The clouds are // following each other // Into Eternity
Reblogged from forthedamagedcoda
Women’s History Month: March 3, Warsan Shire
Warsan Shire is a London-based, Kenyan-born, Somali writer whose powerful poetry has left me blown away each time I read it. In her book of poetry “Teaching My Mother How to Give Birth” Shire explores the relationship of women’s bodies to war and displacement.
Check out this interview if you’d like to learn more. If you’re a writer or poet or someone who just enjoys being knocked off your feet by words, read all the poetry!
“If our secrets are secrets because we are told to be ashamed, then we must share them.”
Warsan Shire, you are a true inspiration and an empowering woman.
Reblogged from warsanshire
The neighborhood boys have grown taller
than their absent fathers.
My girl use to be one of the boys,
throat a gun tossed in to a river
fist fight for a mouth
bag of ice for a father.
Then her body grew soft where she did not want it soft
grew full, grew heavy, grew ripe
if the boys see then the boys will become hungry.
My girl avoids mirrors
binds her breasts like a secret
buries the dead in between her legs
every month bleeds like she is a wound
calls out the names of the dead like lottery numbers
and all the names sound like her own.
My girl picks her father from a list of fatherless rappers,
measures her thighs in her bedroom
is on a diet, forever
is a red balloon stolen from a party
deflating in a corner.
Her first kiss, a boy who does not like girls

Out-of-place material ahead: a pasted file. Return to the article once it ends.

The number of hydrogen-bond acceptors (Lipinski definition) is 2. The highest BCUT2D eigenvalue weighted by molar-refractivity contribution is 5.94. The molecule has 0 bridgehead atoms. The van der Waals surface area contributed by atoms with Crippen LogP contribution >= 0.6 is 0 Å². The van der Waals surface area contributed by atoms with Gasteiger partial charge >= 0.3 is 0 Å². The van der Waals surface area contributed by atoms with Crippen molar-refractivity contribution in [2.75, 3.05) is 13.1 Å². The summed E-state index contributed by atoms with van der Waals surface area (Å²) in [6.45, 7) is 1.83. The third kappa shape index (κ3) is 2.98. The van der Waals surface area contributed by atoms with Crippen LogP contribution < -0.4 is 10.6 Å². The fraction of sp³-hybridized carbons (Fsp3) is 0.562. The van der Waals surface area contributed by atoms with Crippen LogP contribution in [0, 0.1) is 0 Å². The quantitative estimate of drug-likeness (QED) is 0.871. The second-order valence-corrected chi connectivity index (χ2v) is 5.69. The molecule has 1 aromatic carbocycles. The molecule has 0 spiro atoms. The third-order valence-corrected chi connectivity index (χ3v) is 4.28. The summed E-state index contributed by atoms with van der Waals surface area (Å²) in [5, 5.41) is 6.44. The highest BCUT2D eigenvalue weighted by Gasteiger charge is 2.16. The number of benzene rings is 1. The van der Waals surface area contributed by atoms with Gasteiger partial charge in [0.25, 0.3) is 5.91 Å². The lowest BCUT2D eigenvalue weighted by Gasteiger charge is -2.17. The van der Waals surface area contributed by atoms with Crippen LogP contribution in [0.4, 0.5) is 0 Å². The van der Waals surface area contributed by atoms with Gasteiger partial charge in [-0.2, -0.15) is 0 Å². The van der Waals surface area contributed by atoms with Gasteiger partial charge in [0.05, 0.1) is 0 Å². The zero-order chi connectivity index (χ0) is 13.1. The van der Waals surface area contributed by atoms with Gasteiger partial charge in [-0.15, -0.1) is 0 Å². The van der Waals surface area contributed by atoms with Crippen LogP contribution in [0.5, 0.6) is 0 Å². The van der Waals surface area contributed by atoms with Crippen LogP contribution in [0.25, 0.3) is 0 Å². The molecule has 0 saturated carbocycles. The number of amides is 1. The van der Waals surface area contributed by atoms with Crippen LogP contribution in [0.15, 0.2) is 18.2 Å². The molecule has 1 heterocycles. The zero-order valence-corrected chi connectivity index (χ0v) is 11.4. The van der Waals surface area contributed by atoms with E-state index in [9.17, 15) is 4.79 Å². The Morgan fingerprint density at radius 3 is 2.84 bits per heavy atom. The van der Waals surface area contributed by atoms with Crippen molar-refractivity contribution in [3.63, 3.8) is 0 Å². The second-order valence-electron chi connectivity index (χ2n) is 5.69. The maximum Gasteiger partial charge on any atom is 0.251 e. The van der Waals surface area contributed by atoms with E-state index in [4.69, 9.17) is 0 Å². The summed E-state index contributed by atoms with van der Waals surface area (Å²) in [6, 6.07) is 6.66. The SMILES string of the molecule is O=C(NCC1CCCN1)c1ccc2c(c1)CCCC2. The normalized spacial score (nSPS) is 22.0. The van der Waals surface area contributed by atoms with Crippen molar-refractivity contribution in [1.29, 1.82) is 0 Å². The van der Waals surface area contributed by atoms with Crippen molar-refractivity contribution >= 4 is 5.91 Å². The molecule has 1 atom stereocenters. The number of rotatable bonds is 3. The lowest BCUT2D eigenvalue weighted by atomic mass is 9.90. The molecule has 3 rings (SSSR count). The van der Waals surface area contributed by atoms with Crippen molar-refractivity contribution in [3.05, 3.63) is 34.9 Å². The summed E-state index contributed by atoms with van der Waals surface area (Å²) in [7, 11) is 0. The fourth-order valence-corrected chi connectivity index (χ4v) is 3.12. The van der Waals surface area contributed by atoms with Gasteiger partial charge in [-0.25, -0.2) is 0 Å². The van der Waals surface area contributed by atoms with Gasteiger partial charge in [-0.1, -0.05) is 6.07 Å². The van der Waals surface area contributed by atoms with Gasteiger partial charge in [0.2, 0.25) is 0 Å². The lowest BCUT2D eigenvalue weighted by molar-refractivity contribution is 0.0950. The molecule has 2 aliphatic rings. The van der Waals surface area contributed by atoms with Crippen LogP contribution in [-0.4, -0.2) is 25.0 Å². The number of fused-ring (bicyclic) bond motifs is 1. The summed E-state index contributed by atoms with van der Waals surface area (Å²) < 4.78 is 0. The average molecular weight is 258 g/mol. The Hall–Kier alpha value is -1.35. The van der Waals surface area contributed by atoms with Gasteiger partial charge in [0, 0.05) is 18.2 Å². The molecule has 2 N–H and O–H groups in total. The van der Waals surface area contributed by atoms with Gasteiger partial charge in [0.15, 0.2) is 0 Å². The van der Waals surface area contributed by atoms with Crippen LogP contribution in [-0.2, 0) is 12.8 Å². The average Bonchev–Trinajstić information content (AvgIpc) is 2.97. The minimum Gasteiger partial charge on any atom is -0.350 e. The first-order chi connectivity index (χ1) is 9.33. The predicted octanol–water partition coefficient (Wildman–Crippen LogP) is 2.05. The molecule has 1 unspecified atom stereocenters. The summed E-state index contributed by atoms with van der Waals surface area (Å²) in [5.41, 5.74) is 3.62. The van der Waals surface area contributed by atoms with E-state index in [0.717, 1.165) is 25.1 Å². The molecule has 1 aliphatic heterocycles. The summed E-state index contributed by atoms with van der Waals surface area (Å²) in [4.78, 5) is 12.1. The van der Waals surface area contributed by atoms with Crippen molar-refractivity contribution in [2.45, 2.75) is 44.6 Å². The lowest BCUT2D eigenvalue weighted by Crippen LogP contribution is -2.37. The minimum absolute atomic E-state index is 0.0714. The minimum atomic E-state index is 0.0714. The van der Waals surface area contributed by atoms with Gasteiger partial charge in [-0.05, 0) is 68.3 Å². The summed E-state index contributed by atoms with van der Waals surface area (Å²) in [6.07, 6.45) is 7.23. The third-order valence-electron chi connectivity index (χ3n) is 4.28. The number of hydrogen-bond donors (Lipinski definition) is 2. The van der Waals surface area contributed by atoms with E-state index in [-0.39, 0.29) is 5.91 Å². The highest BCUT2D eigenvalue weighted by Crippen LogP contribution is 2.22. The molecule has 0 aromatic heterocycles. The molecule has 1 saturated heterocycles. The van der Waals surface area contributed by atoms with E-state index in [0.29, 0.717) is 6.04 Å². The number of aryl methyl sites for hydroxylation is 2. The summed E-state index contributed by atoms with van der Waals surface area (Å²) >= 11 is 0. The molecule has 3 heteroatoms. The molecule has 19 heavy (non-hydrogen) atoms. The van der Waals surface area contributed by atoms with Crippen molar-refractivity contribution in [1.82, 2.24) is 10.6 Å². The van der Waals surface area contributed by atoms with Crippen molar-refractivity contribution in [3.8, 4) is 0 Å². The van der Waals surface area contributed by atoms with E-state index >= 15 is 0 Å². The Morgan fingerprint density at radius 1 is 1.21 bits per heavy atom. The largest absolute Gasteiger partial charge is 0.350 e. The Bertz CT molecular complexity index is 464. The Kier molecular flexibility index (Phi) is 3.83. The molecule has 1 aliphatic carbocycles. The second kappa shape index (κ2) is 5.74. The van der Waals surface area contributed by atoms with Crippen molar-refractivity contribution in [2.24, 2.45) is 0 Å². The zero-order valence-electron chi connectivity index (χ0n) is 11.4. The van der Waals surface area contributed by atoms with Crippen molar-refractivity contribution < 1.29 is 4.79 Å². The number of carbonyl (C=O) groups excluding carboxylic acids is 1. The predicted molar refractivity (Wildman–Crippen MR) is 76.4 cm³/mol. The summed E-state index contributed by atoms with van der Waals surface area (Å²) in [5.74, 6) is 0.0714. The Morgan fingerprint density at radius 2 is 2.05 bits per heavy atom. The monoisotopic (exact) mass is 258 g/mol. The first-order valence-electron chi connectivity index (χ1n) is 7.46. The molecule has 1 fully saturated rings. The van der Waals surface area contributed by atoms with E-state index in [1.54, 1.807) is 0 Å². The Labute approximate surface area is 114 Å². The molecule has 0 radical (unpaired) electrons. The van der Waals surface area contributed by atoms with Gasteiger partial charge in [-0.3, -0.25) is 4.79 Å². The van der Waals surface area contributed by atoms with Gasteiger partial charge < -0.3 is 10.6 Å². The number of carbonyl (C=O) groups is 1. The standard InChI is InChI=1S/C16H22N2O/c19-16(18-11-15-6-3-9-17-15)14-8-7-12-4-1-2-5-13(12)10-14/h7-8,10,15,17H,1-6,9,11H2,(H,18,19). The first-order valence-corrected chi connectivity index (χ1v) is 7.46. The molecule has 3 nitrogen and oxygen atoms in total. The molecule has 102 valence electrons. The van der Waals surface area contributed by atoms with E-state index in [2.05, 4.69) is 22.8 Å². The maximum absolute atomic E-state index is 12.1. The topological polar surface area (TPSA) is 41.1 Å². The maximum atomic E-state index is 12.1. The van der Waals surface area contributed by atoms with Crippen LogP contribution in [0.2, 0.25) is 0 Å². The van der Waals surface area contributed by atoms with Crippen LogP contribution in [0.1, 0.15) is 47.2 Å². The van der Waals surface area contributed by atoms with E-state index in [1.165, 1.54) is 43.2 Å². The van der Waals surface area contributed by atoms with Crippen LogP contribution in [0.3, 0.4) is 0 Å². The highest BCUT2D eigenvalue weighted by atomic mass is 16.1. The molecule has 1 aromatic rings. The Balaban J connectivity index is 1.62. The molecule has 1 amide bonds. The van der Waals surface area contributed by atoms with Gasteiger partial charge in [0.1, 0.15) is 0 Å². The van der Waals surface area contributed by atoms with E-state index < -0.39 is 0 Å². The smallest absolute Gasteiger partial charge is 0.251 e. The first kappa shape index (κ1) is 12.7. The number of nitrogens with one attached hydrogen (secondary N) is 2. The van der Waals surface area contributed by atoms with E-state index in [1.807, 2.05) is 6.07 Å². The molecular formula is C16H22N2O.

unless they are face down on a mattress.
My girl has a blank cd for a father,
the back seat of car for a mother.
Once in a basement when the music was on
and she thought no one was looking
and she could not help herself
and the body wanted to move
and the body it did move
and the body became almost sound,
she was wet from the bass in her stomach.
Everyone wanted to be like her,
that splinter in the oversized shirt.
My girl is the knife in the family portrait
the miscarriage at the sleepover
pink bubblegum expanding from a whores lips
riding the carousel with a nose bleed
glitter in a coffin
confetti in the barrel of a gun,
My girl is holy, is sacred, is pure
is clean, is loved, is whole, is beautiful
is worthy, is okay, is alone, is just fine
just the way you are girl
just the way you look babe
with that dirty mouth
and those hands, wherever they have been
and that sadness, whatever caused it
and that anger, wherever it came from
and that fear, who ever brought it
you are my girl, girl, you are me.
Reblogged from thisbirdhasflown
Mary Oliver, “How I Go to the Woods” from Swan: Poems and Prose Poems (Beacon Press, 2010)